It is one of the most basic questions of Christian theology – why did Jesus Christ have to die? From the moment Adam sinned, the story of Scripture becomes a story of God’s attempt to redeem His people. Paul assures us that “all have sinned and fall short of the glory of God” (Romans 3:23), and the book of Hebrews tells us that “without the shedding of blood, there is no forgiveness of sins” (9:22).
Under the Old Testament system, rivers of blood were shed to cover the sins of the people. Levitical law required that a male animal without blemish must be slain upon the altar and burned for the forgiveness of sins. Animals were slaughtered by the tens, hundreds, and thousands, to atone for the sins of the people. Year after year, the slaughter went on.
Then one day, John the Baptist saw his cousin walking down the bank of the Jordan River and said thirteen words that would change the world forever: “Behold the Lamb of God, who takes away the sin of the world!” (John 1:29). And when Jesus died on the cross, His perfect sacrifice once and for all provided redemption for all who would receive it. Once His blood had been shed, there would be no need for further blood – the cost of sin was paid, and no further sacrifice was needed.
Jesus died to redeem us – to forgive us for the sins we committed. But His death means so much more. In John 10:10, Jesus says, “I have come that they may have life, and have it abundantly.” It would be a shame if Christian believers were content to live under the grace of sins forgiven, but neglect the life abundant that Jesus died for us to have.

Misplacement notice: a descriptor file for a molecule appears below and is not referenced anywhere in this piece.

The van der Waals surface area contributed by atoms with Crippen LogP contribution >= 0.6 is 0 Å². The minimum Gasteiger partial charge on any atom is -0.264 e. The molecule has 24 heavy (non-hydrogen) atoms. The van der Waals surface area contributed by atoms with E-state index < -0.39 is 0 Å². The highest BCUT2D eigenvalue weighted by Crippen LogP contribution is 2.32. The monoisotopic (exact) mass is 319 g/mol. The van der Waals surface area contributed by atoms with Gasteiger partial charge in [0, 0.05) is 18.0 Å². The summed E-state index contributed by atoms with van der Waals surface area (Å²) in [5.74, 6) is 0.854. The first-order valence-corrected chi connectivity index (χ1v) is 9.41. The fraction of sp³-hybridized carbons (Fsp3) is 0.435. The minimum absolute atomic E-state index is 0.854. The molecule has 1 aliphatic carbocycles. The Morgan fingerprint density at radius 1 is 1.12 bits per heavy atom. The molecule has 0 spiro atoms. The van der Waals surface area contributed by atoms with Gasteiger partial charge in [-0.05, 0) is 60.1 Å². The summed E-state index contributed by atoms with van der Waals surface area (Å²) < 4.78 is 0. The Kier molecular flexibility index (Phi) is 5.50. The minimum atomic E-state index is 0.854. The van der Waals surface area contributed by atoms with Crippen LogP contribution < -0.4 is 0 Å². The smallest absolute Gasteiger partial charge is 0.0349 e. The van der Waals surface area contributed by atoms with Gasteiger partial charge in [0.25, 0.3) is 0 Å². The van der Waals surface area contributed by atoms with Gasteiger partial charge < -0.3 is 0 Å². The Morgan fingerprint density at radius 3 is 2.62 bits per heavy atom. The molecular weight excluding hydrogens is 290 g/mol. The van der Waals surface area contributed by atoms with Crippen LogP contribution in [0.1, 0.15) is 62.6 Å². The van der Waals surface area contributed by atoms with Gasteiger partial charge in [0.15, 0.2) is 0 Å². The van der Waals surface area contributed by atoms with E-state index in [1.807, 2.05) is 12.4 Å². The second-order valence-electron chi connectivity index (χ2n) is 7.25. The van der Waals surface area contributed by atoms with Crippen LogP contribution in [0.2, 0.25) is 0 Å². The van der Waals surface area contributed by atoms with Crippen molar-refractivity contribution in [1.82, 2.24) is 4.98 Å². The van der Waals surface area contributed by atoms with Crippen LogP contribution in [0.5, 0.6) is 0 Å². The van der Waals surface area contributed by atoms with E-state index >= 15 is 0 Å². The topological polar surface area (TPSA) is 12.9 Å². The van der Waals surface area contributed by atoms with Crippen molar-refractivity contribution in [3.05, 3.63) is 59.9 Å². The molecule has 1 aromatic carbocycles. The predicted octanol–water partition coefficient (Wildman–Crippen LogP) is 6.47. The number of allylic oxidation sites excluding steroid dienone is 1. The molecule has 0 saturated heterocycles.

The writer to the Hebrews tells us that just as the high priest carried the blood of animals into the Holy of Holies as a sin offering, but burned the bodies outside the camp, “so Jesus also suffered outside the city gate to make the people holy through his own blood” (Hebrews 13:11-12). We are also told in Hebrews that “if the blood of goats and bulls and the ashes of a heifer sprinkling those who have been defiled sanctify for the cleansing of the flesh, how much more will the blood of Christ, who through the eternal Spirit offered Himself without blemish to God, cleanse your conscience from dead works to serve the living God?” (9:13-14).
Why did Christ die? Paul tells us that Jesus “gave Himself for us to redeem us from all wickedness and to purify for Himself a people that are His very own, eager to do what is good” (Titus 2:14). Don’t be intimidated by what God wants to do in and through you. Instead of kicking back and resting on the assurance of His forgiving grace – an assurance that we certainly can have – let’s allow God to work His best in our lives and embrace the abundant life, fueled by the power of the Holy Spirit, that Jesus came to give us.
~ Matt Kinnell, NHIM Board Chairman